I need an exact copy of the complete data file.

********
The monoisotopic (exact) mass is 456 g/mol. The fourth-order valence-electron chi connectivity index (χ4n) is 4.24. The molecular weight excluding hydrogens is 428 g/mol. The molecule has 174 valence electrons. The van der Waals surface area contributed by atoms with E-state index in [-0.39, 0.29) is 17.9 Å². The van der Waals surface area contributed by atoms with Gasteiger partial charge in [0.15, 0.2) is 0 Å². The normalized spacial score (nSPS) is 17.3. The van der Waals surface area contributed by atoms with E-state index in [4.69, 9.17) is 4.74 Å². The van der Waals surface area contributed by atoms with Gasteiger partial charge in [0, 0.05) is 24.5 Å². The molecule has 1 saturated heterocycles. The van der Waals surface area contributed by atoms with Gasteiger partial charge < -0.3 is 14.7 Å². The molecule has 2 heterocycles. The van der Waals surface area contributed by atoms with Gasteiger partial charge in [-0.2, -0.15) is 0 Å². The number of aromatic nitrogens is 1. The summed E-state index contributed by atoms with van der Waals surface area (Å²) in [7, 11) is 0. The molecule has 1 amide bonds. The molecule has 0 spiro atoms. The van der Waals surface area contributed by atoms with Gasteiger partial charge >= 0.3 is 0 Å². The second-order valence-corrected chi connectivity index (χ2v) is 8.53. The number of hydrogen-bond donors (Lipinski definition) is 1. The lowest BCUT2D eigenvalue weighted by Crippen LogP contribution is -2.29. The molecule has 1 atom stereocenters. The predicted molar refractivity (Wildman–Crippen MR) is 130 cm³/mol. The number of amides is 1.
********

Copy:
The monoisotopic (exact) mass is 456 g/mol. The fourth-order valence-electron chi connectivity index (χ4n) is 4.24. The molecular weight excluding hydrogens is 428 g/mol. The molecule has 174 valence electrons. The van der Waals surface area contributed by atoms with E-state index in [-0.39, 0.29) is 17.9 Å². The van der Waals surface area contributed by atoms with Gasteiger partial charge in [0.15, 0.2) is 0 Å². The normalized spacial score (nSPS) is 17.3. The van der Waals surface area contributed by atoms with E-state index in [4.69, 9.17) is 4.74 Å². The van der Waals surface area contributed by atoms with Gasteiger partial charge in [0, 0.05) is 24.5 Å². The molecule has 1 saturated heterocycles. The van der Waals surface area contributed by atoms with Gasteiger partial charge < -0.3 is 14.7 Å². The molecule has 2 heterocycles. The van der Waals surface area contributed by atoms with Gasteiger partial charge in [-0.2, -0.15) is 0 Å². The number of aromatic nitrogens is 1. The summed E-state index contributed by atoms with van der Waals surface area (Å²) in [7, 11) is 0. The molecule has 1 amide bonds. The molecule has 0 spiro atoms. The van der Waals surface area contributed by atoms with Gasteiger partial charge >= 0.3 is 0 Å². The second-order valence-corrected chi connectivity index (χ2v) is 8.53. The number of hydrogen-bond donors (Lipinski definition) is 1. The lowest BCUT2D eigenvalue weighted by Crippen LogP contribution is -2.29. The molecule has 1 atom stereocenters. The predicted molar refractivity (Wildman–Crippen MR) is 130 cm³/mol. The number of amides is 1.